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Re: What will incentivize deployment of explicit proxies?

From: Mark Nottingham <mnot@mnot.net>
Date: Fri, 13 Dec 2013 12:15:29 +1100
Cc: Stephen Farrell <stephen.farrell@cs.tcd.ie>, Roberto Peon <grmocg@gmail.com>, HTTP Working Group <ietf-http-wg@w3.org>
Message-Id: <D1BB065C-7D14-4D57-99F0-6BCF61DAE40D@mnot.net>
To: Adrien de Croy <adrien@qbik.com>
Adrien,

On 12 Dec 2013, at 7:22 pm, Adrien de Croy <adrien@qbik.com> wrote:
> 
> About 80% of the posts on the list here seem to be based on the foregone conclusion that HTTP/2 will be over TLS only, and that therefore ALPN will be available.
> 
> But last time I looked we were a long way from consensus on HTTP/2 being over TLS only.  Or did I miss something?

This is being tracked at --
  https://github.com/http2/http2-spec/issues/314

A while back, I asked for proposals to address that issue. So far, the only proposal we've had is effectively the status quo -- i.e., not to make anything mandatory.

In particular, no one has yet proposed that TLS be mandatory for HTTP/2.  Some people have stated that their products will only support HTTP/2 when it happens over TLS, but they are not suggesting (so far) that this be written into the specification.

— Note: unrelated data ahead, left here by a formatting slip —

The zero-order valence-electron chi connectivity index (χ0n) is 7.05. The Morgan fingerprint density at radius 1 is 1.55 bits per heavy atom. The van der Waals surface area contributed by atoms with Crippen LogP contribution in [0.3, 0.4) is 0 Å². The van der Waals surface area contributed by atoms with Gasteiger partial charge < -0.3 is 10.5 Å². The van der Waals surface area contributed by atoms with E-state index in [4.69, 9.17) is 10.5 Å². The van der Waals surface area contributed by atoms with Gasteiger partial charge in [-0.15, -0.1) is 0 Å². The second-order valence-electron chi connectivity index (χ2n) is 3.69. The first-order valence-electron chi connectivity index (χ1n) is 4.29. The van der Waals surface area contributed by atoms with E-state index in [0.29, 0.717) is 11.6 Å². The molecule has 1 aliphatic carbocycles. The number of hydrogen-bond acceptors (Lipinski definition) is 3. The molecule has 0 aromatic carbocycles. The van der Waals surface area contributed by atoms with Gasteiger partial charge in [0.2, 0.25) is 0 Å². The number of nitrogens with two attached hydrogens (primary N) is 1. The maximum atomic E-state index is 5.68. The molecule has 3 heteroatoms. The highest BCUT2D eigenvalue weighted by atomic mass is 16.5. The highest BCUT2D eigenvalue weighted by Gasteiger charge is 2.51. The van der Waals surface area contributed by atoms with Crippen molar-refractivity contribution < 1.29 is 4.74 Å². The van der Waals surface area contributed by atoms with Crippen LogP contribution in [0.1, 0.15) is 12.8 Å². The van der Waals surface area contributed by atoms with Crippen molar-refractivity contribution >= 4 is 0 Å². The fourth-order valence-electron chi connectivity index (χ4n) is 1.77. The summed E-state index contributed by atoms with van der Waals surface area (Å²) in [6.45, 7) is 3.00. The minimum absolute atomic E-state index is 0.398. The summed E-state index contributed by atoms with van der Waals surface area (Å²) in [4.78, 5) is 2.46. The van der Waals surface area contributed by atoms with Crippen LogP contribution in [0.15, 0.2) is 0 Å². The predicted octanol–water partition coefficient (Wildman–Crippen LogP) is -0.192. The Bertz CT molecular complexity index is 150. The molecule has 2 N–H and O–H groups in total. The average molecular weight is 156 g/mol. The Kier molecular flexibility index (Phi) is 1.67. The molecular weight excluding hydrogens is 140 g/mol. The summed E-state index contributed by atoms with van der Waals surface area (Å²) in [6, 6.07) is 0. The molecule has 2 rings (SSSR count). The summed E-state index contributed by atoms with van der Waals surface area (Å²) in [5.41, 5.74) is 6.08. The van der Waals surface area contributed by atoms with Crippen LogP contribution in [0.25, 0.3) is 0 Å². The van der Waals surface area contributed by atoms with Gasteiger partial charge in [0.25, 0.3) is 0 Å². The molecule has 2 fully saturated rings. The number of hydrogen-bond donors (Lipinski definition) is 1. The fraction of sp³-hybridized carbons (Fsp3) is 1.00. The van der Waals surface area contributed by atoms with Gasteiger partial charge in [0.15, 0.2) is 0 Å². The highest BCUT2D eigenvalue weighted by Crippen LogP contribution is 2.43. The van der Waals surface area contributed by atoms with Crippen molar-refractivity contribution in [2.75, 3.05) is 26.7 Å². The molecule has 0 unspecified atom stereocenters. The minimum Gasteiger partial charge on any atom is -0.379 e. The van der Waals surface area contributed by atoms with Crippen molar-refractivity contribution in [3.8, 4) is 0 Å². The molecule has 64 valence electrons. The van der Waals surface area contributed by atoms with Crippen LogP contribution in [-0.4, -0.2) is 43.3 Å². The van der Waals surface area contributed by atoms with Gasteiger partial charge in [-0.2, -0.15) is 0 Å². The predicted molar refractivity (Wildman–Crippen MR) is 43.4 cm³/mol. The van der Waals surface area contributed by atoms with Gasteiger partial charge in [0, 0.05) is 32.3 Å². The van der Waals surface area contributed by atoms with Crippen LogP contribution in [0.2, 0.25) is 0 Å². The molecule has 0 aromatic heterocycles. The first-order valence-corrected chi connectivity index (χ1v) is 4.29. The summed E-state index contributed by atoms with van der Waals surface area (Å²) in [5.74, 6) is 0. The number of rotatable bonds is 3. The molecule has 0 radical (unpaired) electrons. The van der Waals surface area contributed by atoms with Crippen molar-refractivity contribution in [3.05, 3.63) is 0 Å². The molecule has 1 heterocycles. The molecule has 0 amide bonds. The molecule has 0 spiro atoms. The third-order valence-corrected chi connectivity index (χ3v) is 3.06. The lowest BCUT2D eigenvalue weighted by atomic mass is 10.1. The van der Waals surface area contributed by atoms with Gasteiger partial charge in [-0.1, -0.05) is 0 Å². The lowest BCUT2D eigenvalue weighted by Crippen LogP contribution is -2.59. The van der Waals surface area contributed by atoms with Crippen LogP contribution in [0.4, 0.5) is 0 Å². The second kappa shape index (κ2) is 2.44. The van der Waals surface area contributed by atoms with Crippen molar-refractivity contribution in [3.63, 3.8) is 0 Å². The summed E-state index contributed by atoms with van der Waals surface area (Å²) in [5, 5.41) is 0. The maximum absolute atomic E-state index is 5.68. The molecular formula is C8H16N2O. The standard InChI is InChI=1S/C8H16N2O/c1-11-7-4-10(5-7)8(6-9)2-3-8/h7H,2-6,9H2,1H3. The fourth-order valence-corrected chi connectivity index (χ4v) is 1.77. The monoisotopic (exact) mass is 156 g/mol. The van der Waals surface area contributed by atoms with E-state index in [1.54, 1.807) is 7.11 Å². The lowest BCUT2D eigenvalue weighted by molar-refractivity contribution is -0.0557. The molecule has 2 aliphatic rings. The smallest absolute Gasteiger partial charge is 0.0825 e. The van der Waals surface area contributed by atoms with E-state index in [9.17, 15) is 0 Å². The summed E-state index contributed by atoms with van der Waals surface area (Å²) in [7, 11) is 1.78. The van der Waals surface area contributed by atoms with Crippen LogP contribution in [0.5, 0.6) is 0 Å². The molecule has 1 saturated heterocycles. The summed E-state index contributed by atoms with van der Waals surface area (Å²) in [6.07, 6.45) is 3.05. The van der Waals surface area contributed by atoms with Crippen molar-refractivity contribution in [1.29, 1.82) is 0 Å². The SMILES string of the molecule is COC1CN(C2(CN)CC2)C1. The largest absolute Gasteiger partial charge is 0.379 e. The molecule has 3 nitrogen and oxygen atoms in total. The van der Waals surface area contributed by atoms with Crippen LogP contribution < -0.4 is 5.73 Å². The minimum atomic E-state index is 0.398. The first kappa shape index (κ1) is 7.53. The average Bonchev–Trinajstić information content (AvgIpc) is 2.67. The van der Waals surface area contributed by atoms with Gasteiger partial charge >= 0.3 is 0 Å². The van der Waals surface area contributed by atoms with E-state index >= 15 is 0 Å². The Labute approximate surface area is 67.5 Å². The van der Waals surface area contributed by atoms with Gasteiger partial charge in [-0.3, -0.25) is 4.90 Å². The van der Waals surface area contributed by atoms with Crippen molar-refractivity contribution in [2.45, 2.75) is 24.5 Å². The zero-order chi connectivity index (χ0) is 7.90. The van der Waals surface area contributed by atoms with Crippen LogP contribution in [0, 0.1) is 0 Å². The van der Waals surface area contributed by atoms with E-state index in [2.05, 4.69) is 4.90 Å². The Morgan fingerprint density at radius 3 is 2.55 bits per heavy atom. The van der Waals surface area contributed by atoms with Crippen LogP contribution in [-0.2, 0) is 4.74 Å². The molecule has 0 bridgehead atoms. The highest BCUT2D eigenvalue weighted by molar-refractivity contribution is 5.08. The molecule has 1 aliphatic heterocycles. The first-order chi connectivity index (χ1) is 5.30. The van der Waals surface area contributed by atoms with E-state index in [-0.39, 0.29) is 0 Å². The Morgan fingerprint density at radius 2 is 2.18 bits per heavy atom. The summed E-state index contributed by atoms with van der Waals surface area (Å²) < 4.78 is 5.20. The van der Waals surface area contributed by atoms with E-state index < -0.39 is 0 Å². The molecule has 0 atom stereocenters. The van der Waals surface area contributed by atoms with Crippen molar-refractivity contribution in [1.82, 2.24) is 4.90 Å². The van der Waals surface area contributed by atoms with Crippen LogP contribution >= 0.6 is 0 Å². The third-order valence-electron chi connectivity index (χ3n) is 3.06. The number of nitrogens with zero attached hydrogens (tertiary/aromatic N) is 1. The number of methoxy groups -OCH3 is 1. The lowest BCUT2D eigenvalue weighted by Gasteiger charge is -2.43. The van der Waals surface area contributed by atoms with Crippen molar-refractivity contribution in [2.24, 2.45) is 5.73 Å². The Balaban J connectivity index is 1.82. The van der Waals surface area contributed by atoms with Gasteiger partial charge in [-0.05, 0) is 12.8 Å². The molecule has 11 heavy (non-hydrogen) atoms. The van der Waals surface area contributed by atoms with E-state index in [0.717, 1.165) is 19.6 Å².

> So what's the plan?


My inclination at this point is to continue to document the different ways to negotiate HTTP/2 (i.e., for both http:// and https:// URLs), and see how the protocol is implemented. If we get rough consensus and have running code, we might include opportunistic encryption for http:// URIs as well (the alt-svc and http2-encryption drafts are just proposals, not yet WG documents). 

Depending on how that goes, we might talk about starting a separate Informational document to track how browsers use HTTP/2 (as opposed to various other use cases for the protocol), in an effort to encourage convergence. Such a document would ideally contain a profile of HTTP/2 that spells how how browser implementations use the protocol; less ideally, it would contain more than one. 

We also might work on other mechanisms (e.g., explicit proxy) in separate documents. 

We'll be talking about all of this as we go along, and especially at the upcoming interim meeting. Implementation (as well as deployment) experience, along with discussion, may give us more insight that makes making decisions easier than it is now.

For now, though, getting consensus on mandatory-to-use TLS seems unlikely, based on the discussion so far (never mind that it hasn't even been proposed formally). 

The wild card in all of this is draft-farrell-perpass-attack. If that document gains IETF consensus, we'll need to demonstrate that we've at least considered pervasive monitoring as a threat, and can explain why we have taken the approach we have.

Regards,


--
Mark Nottingham   http://www.mnot.net/
Received on Friday, 13 December 2013 01:16:00 UTC

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